Trevor Powers of Youth Lagoon

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Youth Lagoon

Youth Lagoon is Trevor Powers, who recently release his debut The Year of Hibernation on Fat Possum. Powers' music comes to life like old forgotten livejournal or makeoutclub posts with piano-keyed monster ballads fed through reverb-affected fuzz boxes. We talked recently about his approach to songwriting, sound crafting, keyboard selecting and the benefits of solitude.

As the album title suggests with The Year of Hibernation, how does any period of solitude inform your own creativity?

When we are constantly with people, our lives often lack a sense of self-reflection. I am one of those people that loves being around people that mean something to me in my life, but after a while, if I don't get any time to myself, I find some of my senses almost dulled. There are some people out there that are recharged by others, and others that are recharged by their time of being alone. I am the latter.

I enjoy how your songs like “July” and “Montana,” etc take the time to build as the last couple minutes blend the guitars, drum machines, overdubs and vocals into an ecstatic space. How do you begin writing and working songs of that sort?

Usually I begin with the root of the song itself. When I start writing, usually its just a piano and I.

The track “Afternoon” reminds me of a vague melody from an old music box I once heard years back. Amid writing coming of age songs, how does nostalgia factor into your music?

It's huge. My music is fueled by moments I try to recapture. I think growth occurs when we face things, good or bad, that we've encountered.

“Daydream” seems begging to be remixed further for the dance floor. What is your take on remixes? That RemakeReverb remix of “July” is beautiful.

Yeah I think some remixes are rad! I would definitely be down to having more of my tracks remixed because it's always interested to hear other artists take on music.

Who would you want to mix or remix your work if you had the choice?

Bob Dylan.

Are there any musicians that you identify closely with right now?

Umm.. not too sure. There are plenty of other current artists whose work I adore, but sometimes its hard to see where my music fits in.

Love the synth choices on “Posters,” how do you select what keyboard sound you want for any part of a song?

The way I see instruments or specific sounds is that each sound has its own voice. Just like lyrics, even sounds have their own way of speaking. So sometimes there are certain sounds I stumble on or create on my synth that seem to fit exactly the mood I'm trying to create.

You have compared your music to diary entries; what challenges do you find in transcribing emotional material into intimate music you can share with the world?

Telling a story or being personal through music can be a challenge because each sound put together needs to reflect that main idea. If people could see the notebook I write songs in, they would see a lot of things scratched out. Most songs don't just come out perfect the first time; they have to be crafted and developed to express a certain mental state. I'm still learning how to do that.

How would you respond if your diary was intercepted by one of Julian Assange's cronies and posted on Wikileaks?

People would probably think I'm super weird. (laughs)

How is it as a one man band?

I enjoy having freedom. I know that at the end of the day, whatever I create can be me. I do have a lot of help from friends though, and I love that. One of my best friends Logan Hyde is currently playing guitar with me on the road so it's been great having another body with me on stage to enhance the show.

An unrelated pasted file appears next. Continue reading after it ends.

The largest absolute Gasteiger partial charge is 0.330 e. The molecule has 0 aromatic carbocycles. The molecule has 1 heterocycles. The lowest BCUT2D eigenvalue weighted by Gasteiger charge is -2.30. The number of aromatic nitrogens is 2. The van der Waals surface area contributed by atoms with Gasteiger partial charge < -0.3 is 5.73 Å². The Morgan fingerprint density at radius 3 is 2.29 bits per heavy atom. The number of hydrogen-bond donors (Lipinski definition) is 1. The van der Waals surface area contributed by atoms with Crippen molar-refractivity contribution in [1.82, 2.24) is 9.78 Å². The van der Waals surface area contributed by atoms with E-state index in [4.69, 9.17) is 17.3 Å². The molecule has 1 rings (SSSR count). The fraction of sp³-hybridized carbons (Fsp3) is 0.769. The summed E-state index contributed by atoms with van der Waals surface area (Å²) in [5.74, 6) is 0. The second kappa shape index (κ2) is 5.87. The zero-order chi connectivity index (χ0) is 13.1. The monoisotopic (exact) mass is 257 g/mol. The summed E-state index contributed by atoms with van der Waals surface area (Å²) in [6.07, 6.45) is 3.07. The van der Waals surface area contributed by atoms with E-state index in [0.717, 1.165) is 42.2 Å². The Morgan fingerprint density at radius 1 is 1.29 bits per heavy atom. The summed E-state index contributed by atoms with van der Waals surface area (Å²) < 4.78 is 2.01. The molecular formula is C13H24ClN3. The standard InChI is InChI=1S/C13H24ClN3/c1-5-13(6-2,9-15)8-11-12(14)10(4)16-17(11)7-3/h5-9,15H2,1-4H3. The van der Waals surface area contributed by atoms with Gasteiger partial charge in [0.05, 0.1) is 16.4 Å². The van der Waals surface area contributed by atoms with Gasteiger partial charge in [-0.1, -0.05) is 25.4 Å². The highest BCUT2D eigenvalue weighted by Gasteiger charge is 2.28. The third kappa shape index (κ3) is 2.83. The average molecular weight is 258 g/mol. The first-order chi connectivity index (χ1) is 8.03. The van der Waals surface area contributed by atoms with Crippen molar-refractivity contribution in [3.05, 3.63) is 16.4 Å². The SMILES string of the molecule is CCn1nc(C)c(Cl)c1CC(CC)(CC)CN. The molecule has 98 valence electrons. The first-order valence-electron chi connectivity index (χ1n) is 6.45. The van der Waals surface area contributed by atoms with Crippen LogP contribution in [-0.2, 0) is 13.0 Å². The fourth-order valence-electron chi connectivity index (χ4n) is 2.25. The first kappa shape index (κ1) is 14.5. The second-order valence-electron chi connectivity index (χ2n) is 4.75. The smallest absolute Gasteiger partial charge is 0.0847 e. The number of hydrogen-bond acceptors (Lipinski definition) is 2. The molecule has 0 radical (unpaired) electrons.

How does it compare to the collaborative and democratic or autocratic rule of playing with others?

For me, it's nice to work alone and bounce ideas off of friends and even my girlfriend to get other opinions. I think sometimes people can be so wrapped up in themselves that their work ends up missing out.. so I am always open to people around me on what their opinions are. But it's nice to have the freedom. Even in the future when it comes to working with other producers and such on future albums, I'm excited to see what kind of affect that will have on what I create.

How have you been able to express yourself with Youth Lagoon that you couldn't in your previous bands?

I feel like I can express myself by just sharing some of my thoughts through music. I never would want to pinpoint my music to a certain sound or direction, but try to purely be open to let my thoughts go where they want to.

With rehearsals do you prefer the company of others, stand in musicians or just yourself?

I like writing by myself because there's something about being alone that usually inspires more creativity, but when I'm rehearsing, I enjoy being in the company of friends. It adds another aspect to the music that is harder to achieve alone.

How is performing your Youth Lagoon work live versus the comforts of recording at home or in a studio?

Definitely takes a lot of practice. Like I said earlier, my friend Logan has been playing the guitar live so we were meeting almost every other day before tour started to prepare.

“Montana” and many of other of your songs have an almost unconscious hypnotic quality that lingers long after the song and album has been played. Is this on purpose and if so how is it done? Your secret is safe with us.

I think it just comes down to telling a story. When I hear a story told by someone else, I'll find it lingering in me and often thinking about it later.

What else is new in Boise that rest of us out here on the coasts and in between are absolutely clueless about?

May sound dumb but one of my favorite things about Boise is you get to fully experience all four seasons: beautiful summers, haunting autumns, snowy winters, and blooming springs.